The internal partition function of the electron is merely its statistical weight \(2s + 1 = 2\). In calculating the internal partition functions of the atom and ion, it is, of course, essential to measure all energies from the same level - the ground level of the neutral atom, for example. You would not be so foolish, of course, as to calculate the partition function of the atom by using, in the Boltzmann sum, the energies of each level above the ground level of the atom, and then calculate the partition function of the ion by using the energies above some quite different level, such as the energy of the ground stage of the ion, would you? Most of us probably would be so foolish; we should, of course, add \(\chi_i\) (the ionization energy) to each level of the ion. If we do calculate the partition function of the ion using energies above the ground level of the ion, we must then multiply the result, \(u_i\) , by \(e^{-\chi_i /kT}\). Being even more careful, we should remember, from section 8.5, that the ionization energy is in practice lowered by a small amount \(\Delta \chi_i\). Finally, let us now use the symbol \(n\) to denote number of particles per unit volume (so that \(n = N/V\), and on no account to be confused with the quantum numbers \(n\) used in section 8.5) and we arrive at the usual form for Saha's equation:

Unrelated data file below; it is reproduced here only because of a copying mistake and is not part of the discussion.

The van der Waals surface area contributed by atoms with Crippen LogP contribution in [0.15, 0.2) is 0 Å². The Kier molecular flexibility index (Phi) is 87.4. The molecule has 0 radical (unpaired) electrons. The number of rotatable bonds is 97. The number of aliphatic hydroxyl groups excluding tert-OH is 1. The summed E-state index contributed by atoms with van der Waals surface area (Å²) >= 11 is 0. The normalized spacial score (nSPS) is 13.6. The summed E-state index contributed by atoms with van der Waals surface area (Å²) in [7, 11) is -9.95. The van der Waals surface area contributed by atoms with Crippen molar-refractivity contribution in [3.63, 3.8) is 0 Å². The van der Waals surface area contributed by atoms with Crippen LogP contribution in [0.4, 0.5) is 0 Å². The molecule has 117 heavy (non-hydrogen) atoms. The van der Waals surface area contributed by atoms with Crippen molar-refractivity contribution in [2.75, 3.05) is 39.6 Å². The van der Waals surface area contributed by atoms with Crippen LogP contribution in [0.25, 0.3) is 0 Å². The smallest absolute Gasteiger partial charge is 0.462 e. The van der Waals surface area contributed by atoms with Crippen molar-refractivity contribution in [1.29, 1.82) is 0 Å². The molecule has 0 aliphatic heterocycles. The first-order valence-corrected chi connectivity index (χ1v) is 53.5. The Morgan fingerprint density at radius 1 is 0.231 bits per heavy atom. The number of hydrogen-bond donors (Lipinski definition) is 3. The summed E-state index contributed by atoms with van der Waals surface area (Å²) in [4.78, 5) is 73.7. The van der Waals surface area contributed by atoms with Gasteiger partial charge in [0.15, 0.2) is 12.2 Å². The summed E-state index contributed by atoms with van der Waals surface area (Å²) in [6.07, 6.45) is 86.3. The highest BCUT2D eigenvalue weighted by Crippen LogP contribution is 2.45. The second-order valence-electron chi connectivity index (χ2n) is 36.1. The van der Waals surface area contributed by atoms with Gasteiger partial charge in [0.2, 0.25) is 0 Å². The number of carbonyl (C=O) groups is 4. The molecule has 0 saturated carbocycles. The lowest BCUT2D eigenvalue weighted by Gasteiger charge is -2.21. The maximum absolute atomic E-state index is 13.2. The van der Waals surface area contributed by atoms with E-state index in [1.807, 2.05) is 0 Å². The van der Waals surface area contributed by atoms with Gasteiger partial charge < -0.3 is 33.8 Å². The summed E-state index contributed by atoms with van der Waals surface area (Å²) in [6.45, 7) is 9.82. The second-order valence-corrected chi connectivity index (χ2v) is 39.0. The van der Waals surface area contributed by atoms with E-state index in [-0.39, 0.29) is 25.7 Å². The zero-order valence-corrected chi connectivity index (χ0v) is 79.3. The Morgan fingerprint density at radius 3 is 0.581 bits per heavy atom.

\[\frac{n_e n_i}{n_0} = \left( \frac{2\pi m k T}{h^2} \right)^{\frac{3}{2}} \frac{2u_i}{u_0} \exp \left( - \frac{( \chi_i - \Delta \chi_i)}{kT} \right) . \label{8.6.5}\]

    It might be noted that \(\Delta \chi_i\) is a function of \(n_e\), which leads to a slight complication in the computation of Saha's equation, which we shall encounter in one of the problems that follow.